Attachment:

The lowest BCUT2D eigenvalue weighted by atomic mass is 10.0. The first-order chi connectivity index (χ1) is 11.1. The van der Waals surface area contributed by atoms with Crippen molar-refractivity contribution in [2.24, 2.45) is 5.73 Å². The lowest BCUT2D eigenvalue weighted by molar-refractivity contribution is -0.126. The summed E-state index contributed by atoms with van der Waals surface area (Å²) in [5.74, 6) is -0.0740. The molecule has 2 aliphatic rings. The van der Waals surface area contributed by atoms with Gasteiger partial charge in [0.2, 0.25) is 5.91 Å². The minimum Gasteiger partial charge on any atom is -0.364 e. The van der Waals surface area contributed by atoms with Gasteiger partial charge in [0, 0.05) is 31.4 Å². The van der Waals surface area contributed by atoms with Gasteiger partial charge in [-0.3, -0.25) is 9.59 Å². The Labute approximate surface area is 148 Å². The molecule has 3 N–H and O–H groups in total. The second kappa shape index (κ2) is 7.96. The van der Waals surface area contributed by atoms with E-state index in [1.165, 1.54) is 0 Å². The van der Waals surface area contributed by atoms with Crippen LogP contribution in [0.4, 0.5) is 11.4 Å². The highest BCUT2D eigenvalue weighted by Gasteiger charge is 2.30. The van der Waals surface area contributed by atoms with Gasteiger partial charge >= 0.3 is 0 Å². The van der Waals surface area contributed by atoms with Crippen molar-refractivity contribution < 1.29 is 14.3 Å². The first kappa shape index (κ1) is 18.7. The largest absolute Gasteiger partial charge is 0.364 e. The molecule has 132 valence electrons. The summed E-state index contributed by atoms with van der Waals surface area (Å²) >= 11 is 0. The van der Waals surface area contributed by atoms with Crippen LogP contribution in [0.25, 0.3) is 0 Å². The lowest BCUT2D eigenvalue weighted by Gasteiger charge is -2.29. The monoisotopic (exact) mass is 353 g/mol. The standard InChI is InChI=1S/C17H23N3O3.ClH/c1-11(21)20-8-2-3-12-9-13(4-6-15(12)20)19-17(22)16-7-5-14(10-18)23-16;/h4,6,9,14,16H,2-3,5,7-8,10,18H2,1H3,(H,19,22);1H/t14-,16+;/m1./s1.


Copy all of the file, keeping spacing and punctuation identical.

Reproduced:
The lowest BCUT2D eigenvalue weighted by atomic mass is 10.0. The first-order chi connectivity index (χ1) is 11.1. The van der Waals surface area contributed by atoms with Crippen molar-refractivity contribution in [2.24, 2.45) is 5.73 Å². The lowest BCUT2D eigenvalue weighted by molar-refractivity contribution is -0.126. The summed E-state index contributed by atoms with van der Waals surface area (Å²) in [5.74, 6) is -0.0740. The molecule has 2 aliphatic rings. The van der Waals surface area contributed by atoms with Gasteiger partial charge in [0.2, 0.25) is 5.91 Å². The minimum Gasteiger partial charge on any atom is -0.364 e. The van der Waals surface area contributed by atoms with Gasteiger partial charge in [0, 0.05) is 31.4 Å². The van der Waals surface area contributed by atoms with Gasteiger partial charge in [-0.3, -0.25) is 9.59 Å². The Labute approximate surface area is 148 Å². The molecule has 3 N–H and O–H groups in total. The second kappa shape index (κ2) is 7.96. The van der Waals surface area contributed by atoms with E-state index in [1.165, 1.54) is 0 Å². The van der Waals surface area contributed by atoms with Crippen LogP contribution in [0.4, 0.5) is 11.4 Å². The highest BCUT2D eigenvalue weighted by Gasteiger charge is 2.30. The van der Waals surface area contributed by atoms with Gasteiger partial charge >= 0.3 is 0 Å². The van der Waals surface area contributed by atoms with Crippen molar-refractivity contribution < 1.29 is 14.3 Å². The first kappa shape index (κ1) is 18.7. The largest absolute Gasteiger partial charge is 0.364 e. The molecule has 132 valence electrons. The summed E-state index contributed by atoms with van der Waals surface area (Å²) >= 11 is 0. The van der Waals surface area contributed by atoms with Crippen LogP contribution in [0.25, 0.3) is 0 Å². The lowest BCUT2D eigenvalue weighted by Gasteiger charge is -2.29. The monoisotopic (exact) mass is 353 g/mol. The standard InChI is InChI=1S/C17H23N3O3.ClH/c1-11(21)20-8-2-3-12-9-13(4-6-15(12)20)19-17(22)16-7-5-14(10-18)23-16;/h4,6,9,14,16H,2-3,5,7-8,10,18H2,1H3,(H,19,22);1H/t14-,16+;/m1./s1.